Ohio History Journal

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166 Ohio Arch

166      Ohio Arch. and Hist. Society Publications.

to live, before he has had a chance for self-realization? Why

cut off a man's opportunities in his youth? Why rob him of

the holy right to live and to make the best of himself? There

are doubtless moments of exhiliration and glory in the dangers

of battle, but these are as nothing when balanced against the

wholesale slaughter of men.

Herein then lies the secret of our anti-war spirit. Not that

we would not fight if necessary. No people is more jealous of

its rights and its honor. And in the language of Dryden, "Be-

ware of the fury of the patient man." But unless war is un-

avoidable, we are for peace at all times. This intense devotion

to peace is, I believe, strengthening with the years, is becoming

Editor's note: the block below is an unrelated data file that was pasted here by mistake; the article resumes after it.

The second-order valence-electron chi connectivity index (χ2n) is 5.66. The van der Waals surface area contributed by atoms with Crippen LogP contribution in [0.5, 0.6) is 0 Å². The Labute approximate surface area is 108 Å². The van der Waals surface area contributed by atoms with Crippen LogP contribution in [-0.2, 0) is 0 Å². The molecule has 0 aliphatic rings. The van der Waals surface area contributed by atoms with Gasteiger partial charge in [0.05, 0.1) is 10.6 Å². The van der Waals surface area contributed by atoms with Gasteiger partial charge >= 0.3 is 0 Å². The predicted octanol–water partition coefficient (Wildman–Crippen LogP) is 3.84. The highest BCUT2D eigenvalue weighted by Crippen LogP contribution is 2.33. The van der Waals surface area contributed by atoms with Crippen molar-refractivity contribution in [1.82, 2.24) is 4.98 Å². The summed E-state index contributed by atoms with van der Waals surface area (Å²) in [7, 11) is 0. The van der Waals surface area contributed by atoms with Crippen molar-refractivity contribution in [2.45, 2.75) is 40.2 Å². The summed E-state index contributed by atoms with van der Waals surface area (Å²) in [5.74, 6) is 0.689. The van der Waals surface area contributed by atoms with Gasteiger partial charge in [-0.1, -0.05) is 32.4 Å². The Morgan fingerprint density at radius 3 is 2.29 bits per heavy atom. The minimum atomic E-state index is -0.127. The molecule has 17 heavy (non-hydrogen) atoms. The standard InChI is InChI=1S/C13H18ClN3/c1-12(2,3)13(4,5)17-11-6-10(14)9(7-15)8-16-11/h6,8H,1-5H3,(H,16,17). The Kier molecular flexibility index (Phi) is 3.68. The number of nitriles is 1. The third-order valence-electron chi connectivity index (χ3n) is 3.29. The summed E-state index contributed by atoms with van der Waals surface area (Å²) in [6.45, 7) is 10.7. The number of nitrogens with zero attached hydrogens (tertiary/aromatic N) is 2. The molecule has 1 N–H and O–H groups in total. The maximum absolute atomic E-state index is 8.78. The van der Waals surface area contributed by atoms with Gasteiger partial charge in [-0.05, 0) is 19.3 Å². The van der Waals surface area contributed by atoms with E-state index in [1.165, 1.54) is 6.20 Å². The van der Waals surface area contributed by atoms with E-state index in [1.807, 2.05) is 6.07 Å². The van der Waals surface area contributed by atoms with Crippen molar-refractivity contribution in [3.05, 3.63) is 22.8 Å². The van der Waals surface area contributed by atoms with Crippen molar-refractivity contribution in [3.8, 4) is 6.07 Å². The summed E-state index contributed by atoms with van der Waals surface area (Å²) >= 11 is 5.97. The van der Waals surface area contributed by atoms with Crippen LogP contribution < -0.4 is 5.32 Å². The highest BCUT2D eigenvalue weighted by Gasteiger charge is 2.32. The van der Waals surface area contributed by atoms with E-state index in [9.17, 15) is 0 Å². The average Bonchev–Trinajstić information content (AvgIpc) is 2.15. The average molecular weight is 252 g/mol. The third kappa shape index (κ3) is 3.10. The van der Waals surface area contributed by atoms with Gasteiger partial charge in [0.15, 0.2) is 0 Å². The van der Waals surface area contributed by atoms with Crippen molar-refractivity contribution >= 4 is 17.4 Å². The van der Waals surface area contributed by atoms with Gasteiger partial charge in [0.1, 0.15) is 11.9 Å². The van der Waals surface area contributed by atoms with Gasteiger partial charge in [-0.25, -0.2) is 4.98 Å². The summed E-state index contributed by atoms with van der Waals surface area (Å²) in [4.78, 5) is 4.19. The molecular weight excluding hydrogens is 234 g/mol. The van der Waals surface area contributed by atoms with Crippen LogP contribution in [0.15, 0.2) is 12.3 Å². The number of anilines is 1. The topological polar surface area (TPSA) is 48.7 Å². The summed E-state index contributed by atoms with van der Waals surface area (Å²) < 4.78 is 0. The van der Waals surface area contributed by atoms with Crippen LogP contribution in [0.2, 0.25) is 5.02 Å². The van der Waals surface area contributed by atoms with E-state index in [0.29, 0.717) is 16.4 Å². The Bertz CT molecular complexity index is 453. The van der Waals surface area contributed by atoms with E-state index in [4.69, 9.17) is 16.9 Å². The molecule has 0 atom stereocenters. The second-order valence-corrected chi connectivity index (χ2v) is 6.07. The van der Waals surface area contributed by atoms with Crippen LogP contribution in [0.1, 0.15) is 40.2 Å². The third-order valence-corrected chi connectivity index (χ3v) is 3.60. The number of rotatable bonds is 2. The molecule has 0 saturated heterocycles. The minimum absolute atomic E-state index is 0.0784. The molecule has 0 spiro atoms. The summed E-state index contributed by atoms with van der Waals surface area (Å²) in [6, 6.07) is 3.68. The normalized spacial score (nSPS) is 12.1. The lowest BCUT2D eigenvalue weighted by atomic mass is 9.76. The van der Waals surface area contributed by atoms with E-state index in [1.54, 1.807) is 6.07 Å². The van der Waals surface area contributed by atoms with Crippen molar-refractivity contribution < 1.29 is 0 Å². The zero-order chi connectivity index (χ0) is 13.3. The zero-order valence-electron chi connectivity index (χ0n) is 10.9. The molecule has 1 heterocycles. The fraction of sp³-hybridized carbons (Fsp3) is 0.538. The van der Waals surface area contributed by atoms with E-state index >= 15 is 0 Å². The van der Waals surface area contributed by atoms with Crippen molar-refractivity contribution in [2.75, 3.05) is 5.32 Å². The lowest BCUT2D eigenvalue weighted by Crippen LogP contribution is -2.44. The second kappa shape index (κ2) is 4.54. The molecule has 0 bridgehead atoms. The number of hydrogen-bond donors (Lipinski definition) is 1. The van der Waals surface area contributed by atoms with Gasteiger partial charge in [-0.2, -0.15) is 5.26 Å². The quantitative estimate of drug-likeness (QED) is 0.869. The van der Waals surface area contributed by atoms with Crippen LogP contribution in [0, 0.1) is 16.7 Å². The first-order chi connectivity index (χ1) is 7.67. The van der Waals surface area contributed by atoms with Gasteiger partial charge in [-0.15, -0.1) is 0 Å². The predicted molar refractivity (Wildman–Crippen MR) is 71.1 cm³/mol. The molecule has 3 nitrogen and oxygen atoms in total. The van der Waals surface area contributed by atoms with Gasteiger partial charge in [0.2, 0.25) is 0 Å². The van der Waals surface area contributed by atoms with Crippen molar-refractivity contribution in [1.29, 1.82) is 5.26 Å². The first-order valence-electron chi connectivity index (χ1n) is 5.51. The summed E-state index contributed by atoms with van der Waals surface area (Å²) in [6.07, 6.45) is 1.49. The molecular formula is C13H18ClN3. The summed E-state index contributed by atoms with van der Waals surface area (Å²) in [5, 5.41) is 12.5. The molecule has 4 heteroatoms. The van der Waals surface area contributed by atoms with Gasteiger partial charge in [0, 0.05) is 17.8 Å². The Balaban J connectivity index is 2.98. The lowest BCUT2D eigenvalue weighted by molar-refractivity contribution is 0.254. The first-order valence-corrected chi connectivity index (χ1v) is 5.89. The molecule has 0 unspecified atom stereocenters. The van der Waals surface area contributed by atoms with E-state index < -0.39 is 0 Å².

deep and ineradicable in the American heart. The fact that at

this time there is a national impulse for greater preparedness

does not change this basal truth in the least, and when the his-

torian of the remote future sums up the qualities and character-

istics of the nations of our age, perhaps he will place this Devo-

tion to Peace as the most pronounced, distinctive characteristic

of the American people.






The question of extending the franchise to woman on an

equality with man is an outgrowth of nineteenth century democ-

racy, and a tribute to the progress woman has made in almost all

fields of human endeavor. It is no longer a local issue, but has be-

come a national one and from a broader point of view, an inter-

national one. It, therefore, may be worth our while to analyze

the movement in Ohio as reflected in the Constitutional Conven-

tions of 1851, 1873 and 1912, especially the first two.

Ohio, like several of the states which entered the union in

the early part of our national history, has changed her organic

law by a subsequent constitution, incorporating to be sure, many

principles of the older yet altering what progress and experience

taught should be altered. This constitution adopted in the middle

of the nineteenth century together with several amendments con-

stitutes the organic law of the state.